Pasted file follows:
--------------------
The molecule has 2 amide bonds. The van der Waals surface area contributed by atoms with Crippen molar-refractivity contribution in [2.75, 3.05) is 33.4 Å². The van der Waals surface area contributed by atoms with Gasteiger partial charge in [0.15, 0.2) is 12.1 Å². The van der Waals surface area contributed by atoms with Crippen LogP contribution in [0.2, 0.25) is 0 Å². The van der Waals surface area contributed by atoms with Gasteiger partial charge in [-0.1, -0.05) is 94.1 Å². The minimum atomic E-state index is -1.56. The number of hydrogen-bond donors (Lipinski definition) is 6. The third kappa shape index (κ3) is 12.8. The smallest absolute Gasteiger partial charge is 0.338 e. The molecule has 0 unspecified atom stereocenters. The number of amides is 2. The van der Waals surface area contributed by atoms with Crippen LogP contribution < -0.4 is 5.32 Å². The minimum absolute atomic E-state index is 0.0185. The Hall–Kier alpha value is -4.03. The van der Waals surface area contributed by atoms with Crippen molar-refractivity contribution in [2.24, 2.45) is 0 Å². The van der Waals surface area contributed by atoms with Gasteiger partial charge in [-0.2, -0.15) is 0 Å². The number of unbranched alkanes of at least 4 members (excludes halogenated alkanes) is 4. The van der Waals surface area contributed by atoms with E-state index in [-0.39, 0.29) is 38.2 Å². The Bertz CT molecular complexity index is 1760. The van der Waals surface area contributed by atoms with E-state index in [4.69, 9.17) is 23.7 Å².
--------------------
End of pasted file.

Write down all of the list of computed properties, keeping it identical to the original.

The molecule has 2 amide bonds. The van der Waals surface area contributed by atoms with Crippen molar-refractivity contribution in [2.75, 3.05) is 33.4 Å². The van der Waals surface area contributed by atoms with Gasteiger partial charge in [0.15, 0.2) is 12.1 Å². The van der Waals surface area contributed by atoms with Crippen LogP contribution in [0.2, 0.25) is 0 Å². The van der Waals surface area contributed by atoms with Gasteiger partial charge in [-0.1, -0.05) is 94.1 Å². The minimum atomic E-state index is -1.56. The number of hydrogen-bond donors (Lipinski definition) is 6. The third kappa shape index (κ3) is 12.8. The smallest absolute Gasteiger partial charge is 0.338 e. The molecule has 0 unspecified atom stereocenters. The number of amides is 2. The van der Waals surface area contributed by atoms with Crippen LogP contribution < -0.4 is 5.32 Å². The minimum absolute atomic E-state index is 0.0185. The Hall–Kier alpha value is -4.03. The van der Waals surface area contributed by atoms with Crippen molar-refractivity contribution in [2.24, 2.45) is 0 Å². The van der Waals surface area contributed by atoms with Gasteiger partial charge in [-0.2, -0.15) is 0 Å². The number of unbranched alkanes of at least 4 members (excludes halogenated alkanes) is 4. The van der Waals surface area contributed by atoms with E-state index in [-0.39, 0.29) is 38.2 Å². The Bertz CT molecular complexity index is 1760. The van der Waals surface area contributed by atoms with E-state index in [4.69, 9.17) is 23.7 Å².